Last night at the Staples Center, I saw the future of the music industry and it is a giant glowing phallus. Or was it cartoons singing backup for former prog metal innovators? Or maybe grunge rockers singing solo to mini-orchestras, or aging punk rockers sleep walking through songs from two decades ago? On the expansive penis-shaped stage at Activision's E3 Staples Center extravaganza last night, tech enthusiasts and video game aficionados decided what was best for the music industry. Their solution: Old ideas.

The belle of this business casual ball was Activision, the mega video game company that has been reaping serious financial gain while other entertainment industries have been failing (see also: the music industry). Their two main games on the block were the Guitar/DJ Hero series and the Call of Duty 6: Black Ops, the popularity of both indicate what young people are doing during these tough financial times: staying home or going to war (at home).

But Activision's extravaganza had another agenda other than selling video games. With over-the-top pyrotechnics and big name mashups, (Yes, that's an Eminem, Rihanna, and Travis Barker collaboration) the $6 million spectacle (according to the drunk woman* next to me), broadcast the message Activision wanted their investors to hear: we got the cash.

And by the look of the uninspired performances, the musicians got the cash too for this outsized bar mitzvah party thrown for an industry coming of age. Or so it seemed as the cavalcade of nineties superstars put in their time on stage.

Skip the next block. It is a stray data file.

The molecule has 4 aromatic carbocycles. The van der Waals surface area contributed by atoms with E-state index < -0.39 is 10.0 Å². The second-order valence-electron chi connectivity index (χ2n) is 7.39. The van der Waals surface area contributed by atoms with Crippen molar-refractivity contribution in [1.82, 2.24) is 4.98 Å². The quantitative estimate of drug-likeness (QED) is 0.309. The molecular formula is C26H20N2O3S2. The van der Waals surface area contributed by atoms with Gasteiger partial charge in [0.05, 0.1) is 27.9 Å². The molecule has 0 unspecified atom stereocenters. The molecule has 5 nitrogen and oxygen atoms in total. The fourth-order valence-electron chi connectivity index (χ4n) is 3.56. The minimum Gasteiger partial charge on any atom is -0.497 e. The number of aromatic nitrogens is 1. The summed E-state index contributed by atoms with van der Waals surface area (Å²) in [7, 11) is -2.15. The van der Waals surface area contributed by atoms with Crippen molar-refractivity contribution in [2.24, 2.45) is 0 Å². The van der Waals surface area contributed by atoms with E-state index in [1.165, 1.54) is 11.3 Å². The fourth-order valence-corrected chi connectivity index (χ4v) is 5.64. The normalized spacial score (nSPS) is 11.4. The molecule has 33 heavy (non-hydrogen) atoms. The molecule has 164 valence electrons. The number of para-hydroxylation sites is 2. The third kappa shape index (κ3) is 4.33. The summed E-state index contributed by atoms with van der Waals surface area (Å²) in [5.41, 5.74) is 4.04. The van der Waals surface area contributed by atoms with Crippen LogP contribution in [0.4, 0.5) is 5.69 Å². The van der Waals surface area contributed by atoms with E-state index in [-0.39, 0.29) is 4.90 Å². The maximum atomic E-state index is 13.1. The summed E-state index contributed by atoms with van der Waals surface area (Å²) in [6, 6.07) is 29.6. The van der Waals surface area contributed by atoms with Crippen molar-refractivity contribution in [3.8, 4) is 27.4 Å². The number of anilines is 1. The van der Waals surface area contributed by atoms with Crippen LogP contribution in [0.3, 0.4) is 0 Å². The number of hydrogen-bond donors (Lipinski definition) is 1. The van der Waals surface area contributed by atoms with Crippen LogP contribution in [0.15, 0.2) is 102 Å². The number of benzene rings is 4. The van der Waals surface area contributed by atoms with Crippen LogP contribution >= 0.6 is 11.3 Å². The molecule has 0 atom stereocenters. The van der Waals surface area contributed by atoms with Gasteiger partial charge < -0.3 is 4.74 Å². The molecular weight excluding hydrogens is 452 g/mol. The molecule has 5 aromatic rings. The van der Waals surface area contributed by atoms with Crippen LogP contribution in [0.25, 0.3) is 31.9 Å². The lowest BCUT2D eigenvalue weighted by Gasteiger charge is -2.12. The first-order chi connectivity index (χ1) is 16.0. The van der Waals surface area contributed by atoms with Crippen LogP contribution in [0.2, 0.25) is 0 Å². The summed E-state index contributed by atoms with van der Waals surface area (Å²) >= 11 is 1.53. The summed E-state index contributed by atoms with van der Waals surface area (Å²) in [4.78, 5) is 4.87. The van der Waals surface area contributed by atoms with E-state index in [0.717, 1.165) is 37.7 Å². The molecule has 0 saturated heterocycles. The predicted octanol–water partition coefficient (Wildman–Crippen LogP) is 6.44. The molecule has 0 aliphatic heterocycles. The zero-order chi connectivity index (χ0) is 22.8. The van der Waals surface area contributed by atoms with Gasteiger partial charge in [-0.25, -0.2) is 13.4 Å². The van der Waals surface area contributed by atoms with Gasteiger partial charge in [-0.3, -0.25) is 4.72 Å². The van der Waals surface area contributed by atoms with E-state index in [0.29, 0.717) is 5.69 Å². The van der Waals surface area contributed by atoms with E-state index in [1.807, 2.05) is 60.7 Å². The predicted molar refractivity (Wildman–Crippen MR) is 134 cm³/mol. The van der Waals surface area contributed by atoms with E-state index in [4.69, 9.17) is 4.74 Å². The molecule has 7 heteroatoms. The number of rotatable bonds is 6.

Chris Cornell sang Soundgarden hits (quite well actually) to a half-orchestra, Jane's Addiction posed onstage with Gun's “n” Roses' Duff McKagan on bass, Tool/Perfect Circle/Puscifer's Maynard James Keenan half-heartedly sang “Bohemian Rhapsody” with a choir (by far the largest contingent of African Americans in the house), Eminem mumbled through his newer, unpopular catalog as the audience waited for his show closing blow out, “Lose Yourself.” In the late nineties, this would have been a hell of a lineup, but in 2010, this was musical meatloaf, composed as last ditch efforts by the music industry to reassert their validity in the digital world.

Most of these acts started as musicians, but now are just brands. They are entrepreneurs whose music careers are just now side projects for their other businesses. There's Pharrell, he's got a clothing line. There's Maynard, he runs a vineyard. Perry Ferrell's got festivals and whatever else he does. There's Chris Cornell, he's got his own line of ultra-hydrating detangler. Ok, he doesn't have that, but he should really use some.

The only interesting new sound was Rusko, who wasn't even there, but whose tracks were played numerous times by DJ extraordinare, Z-Trip. Deadmau5 would have gotten the crowd moving if they weren't so preoccupied with Tweeting or watching the show a tiny iPhone screen, uploading videos, to make their friends jealous.

Like the concert experience Activision seeks to replicate on the small screen, the Staples Center performances were two dimensional. It was a commercial, or a half-time show for a non-existent Superbowl.

I've seen the future, and it's cross-promotion.

* who also declared a bag of Fritos “awesome”

LA Weekly